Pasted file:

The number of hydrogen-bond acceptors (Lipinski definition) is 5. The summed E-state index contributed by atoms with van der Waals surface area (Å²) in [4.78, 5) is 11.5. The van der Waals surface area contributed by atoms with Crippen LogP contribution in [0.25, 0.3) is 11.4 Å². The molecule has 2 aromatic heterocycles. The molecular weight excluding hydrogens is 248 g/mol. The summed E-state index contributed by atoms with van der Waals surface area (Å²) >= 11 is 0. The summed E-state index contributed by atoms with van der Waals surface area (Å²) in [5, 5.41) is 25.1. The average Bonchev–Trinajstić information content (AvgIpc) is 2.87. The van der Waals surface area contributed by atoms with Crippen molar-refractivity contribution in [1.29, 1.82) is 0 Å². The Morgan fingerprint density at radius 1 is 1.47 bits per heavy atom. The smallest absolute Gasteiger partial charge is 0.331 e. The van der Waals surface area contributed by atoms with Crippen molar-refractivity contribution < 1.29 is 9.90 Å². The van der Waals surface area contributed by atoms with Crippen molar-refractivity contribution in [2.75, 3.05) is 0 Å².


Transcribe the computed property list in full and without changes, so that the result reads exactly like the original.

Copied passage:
The number of hydrogen-bond acceptors (Lipinski definition) is 5. The summed E-state index contributed by atoms with van der Waals surface area (Å²) in [4.78, 5) is 11.5. The van der Waals surface area contributed by atoms with Crippen LogP contribution in [0.25, 0.3) is 11.4 Å². The molecule has 2 aromatic heterocycles. The molecular weight excluding hydrogens is 248 g/mol. The summed E-state index contributed by atoms with van der Waals surface area (Å²) >= 11 is 0. The summed E-state index contributed by atoms with van der Waals surface area (Å²) in [5, 5.41) is 25.1. The average Bonchev–Trinajstić information content (AvgIpc) is 2.87. The van der Waals surface area contributed by atoms with Crippen molar-refractivity contribution in [1.29, 1.82) is 0 Å². The Morgan fingerprint density at radius 1 is 1.47 bits per heavy atom. The smallest absolute Gasteiger partial charge is 0.331 e. The van der Waals surface area contributed by atoms with Crippen molar-refractivity contribution < 1.29 is 9.90 Å². The van der Waals surface area contributed by atoms with Crippen molar-refractivity contribution in [2.75, 3.05) is 0 Å².